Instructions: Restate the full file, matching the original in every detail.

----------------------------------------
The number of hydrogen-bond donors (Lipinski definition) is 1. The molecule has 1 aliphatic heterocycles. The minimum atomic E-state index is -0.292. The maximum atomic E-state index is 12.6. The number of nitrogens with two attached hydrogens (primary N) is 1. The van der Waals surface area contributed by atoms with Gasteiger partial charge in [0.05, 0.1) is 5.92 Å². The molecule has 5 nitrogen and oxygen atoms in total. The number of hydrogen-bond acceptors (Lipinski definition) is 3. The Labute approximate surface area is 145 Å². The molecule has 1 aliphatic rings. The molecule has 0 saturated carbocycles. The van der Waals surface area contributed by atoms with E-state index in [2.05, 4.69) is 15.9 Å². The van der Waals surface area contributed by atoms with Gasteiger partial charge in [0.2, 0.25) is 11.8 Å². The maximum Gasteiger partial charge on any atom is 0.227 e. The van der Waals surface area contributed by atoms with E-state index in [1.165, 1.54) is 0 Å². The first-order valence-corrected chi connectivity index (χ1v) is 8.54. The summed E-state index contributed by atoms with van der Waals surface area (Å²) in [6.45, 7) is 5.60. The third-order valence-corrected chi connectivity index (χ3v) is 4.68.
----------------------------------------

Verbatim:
The number of hydrogen-bond donors (Lipinski definition) is 1. The molecule has 1 aliphatic heterocycles. The minimum atomic E-state index is -0.292. The maximum atomic E-state index is 12.6. The number of nitrogens with two attached hydrogens (primary N) is 1. The van der Waals surface area contributed by atoms with Gasteiger partial charge in [0.05, 0.1) is 5.92 Å². The molecule has 5 nitrogen and oxygen atoms in total. The number of hydrogen-bond acceptors (Lipinski definition) is 3. The Labute approximate surface area is 145 Å². The molecule has 1 aliphatic rings. The molecule has 0 saturated carbocycles. The van der Waals surface area contributed by atoms with E-state index in [2.05, 4.69) is 15.9 Å². The van der Waals surface area contributed by atoms with Gasteiger partial charge in [0.2, 0.25) is 11.8 Å². The maximum Gasteiger partial charge on any atom is 0.227 e. The van der Waals surface area contributed by atoms with E-state index in [1.165, 1.54) is 0 Å². The first-order valence-corrected chi connectivity index (χ1v) is 8.54. The summed E-state index contributed by atoms with van der Waals surface area (Å²) in [6.45, 7) is 5.60. The third-order valence-corrected chi connectivity index (χ3v) is 4.68.